Life in the Vatnsmýri

An exhibition on birds, plants and people in the Vatnsmýri moor, the role of nature in the city and the importance of reclaiming wetlands.


5th September–4th November 2012

The Nordic House Nature School – activities for all the family.

Open-air quiz for all ages.


Opening hours: 12 pm-5 pm. Closed on Mondays.



The Nordic House, the University of Iceland and Reykjavík City Council are working together to restore the Vatnsmýri moorlands on the outskirts of Reykjavík. Birds will get safer nesting places, channels will be dug out, the flow of water will be increased and the area will be connected to surrounding ecosystems.

Due to industrial waste and invasive animal and plant species biodiversity has diminished in the area, which has created an unbalance in the flora and fauna of the moor. But the biggest problem of all is man.

There are few unspoilt waters left in the world. Around 80 % of all wetlands in Iceland have been destroyed. Many of the swamps have been drained and are now used for agriculture or as land to build on. Towards the end of the 20th century an international treaty for the protection of wetlands was signed by many of the world's nations.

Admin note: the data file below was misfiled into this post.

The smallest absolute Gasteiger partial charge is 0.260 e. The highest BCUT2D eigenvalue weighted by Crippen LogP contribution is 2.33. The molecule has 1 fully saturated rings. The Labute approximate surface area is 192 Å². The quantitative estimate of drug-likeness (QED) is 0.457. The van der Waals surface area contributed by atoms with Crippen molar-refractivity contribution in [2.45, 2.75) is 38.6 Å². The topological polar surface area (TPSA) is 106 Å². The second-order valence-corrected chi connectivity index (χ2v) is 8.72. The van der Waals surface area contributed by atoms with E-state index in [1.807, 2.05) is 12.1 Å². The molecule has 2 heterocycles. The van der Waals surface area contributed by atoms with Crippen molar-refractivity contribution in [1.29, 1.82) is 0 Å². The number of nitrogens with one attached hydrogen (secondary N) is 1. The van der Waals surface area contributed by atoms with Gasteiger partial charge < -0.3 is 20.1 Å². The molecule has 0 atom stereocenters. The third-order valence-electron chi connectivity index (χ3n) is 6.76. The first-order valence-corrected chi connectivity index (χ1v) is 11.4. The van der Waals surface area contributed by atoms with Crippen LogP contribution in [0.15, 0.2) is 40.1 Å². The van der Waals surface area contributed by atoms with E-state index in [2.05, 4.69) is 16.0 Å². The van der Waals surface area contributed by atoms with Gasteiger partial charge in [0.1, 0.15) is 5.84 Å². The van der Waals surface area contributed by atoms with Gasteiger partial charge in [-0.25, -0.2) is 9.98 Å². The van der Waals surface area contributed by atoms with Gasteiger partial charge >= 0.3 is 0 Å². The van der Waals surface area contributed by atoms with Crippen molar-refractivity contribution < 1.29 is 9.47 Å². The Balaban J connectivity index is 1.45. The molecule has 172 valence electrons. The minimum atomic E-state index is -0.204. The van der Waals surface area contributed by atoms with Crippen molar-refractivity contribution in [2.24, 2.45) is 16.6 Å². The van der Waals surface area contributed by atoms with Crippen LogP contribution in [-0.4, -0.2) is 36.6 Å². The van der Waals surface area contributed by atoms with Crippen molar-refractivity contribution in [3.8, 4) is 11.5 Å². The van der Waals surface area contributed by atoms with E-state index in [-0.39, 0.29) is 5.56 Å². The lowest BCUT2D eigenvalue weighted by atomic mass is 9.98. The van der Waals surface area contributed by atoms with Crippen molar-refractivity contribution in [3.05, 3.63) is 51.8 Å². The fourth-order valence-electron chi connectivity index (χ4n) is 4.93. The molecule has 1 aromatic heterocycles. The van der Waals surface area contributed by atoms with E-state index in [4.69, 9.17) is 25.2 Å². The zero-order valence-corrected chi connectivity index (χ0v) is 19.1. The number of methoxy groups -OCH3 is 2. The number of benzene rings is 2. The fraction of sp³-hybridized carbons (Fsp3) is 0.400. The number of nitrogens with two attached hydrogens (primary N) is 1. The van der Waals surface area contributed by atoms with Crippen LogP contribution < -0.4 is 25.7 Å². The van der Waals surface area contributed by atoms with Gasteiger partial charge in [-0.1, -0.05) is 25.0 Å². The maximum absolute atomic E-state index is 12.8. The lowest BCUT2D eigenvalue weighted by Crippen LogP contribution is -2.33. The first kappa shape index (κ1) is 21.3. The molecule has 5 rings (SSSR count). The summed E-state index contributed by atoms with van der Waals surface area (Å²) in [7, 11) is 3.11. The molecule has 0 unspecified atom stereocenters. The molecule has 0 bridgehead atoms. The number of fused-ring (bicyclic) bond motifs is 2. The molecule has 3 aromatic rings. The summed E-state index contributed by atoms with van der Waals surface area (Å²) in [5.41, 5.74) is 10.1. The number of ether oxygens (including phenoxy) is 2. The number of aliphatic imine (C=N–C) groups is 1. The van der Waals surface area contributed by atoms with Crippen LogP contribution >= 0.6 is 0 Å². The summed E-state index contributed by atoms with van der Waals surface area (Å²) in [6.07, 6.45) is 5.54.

Why? Find out by visiting the Vatnsmýri exhibition.


In a 1970 article on the protection of wetlands famous Icelandic writer Halldór Laxness called Iceland's wetlands the lungs of the country, because of their importance for the quality of the air.

Due to their role in the circulation of water wetlands have also been likened to kidneys. If one imagines the city as a body, then one might say that Vatnsmýri has at times been treated as the end of the alimentary canal: this is where the city's waste and sewerage has ended up.

Perhaps we should rather compare Vatnsmýri to a birth canal. Skúli Magnússon, the famous 18th century town magistrate, can then be described as the midwife of Reykjavík. He used peat from the moor to fuel the construction of the city.

Or maybe Vatnsmýri is the brain of the city – the common subconscious of its inhabitants where old dreams are laid to rest and new ones are born, the city's conscience, and a place that helps us understand the interconnectedness of all living things. Take a moment to think about it and you might see the many possibilities of this area.

The exhibition tells the story of the diverse life and history of Vatnsmýri and offers visitors the opportunity to learn more about nature's role in the city, and the city's role in nature.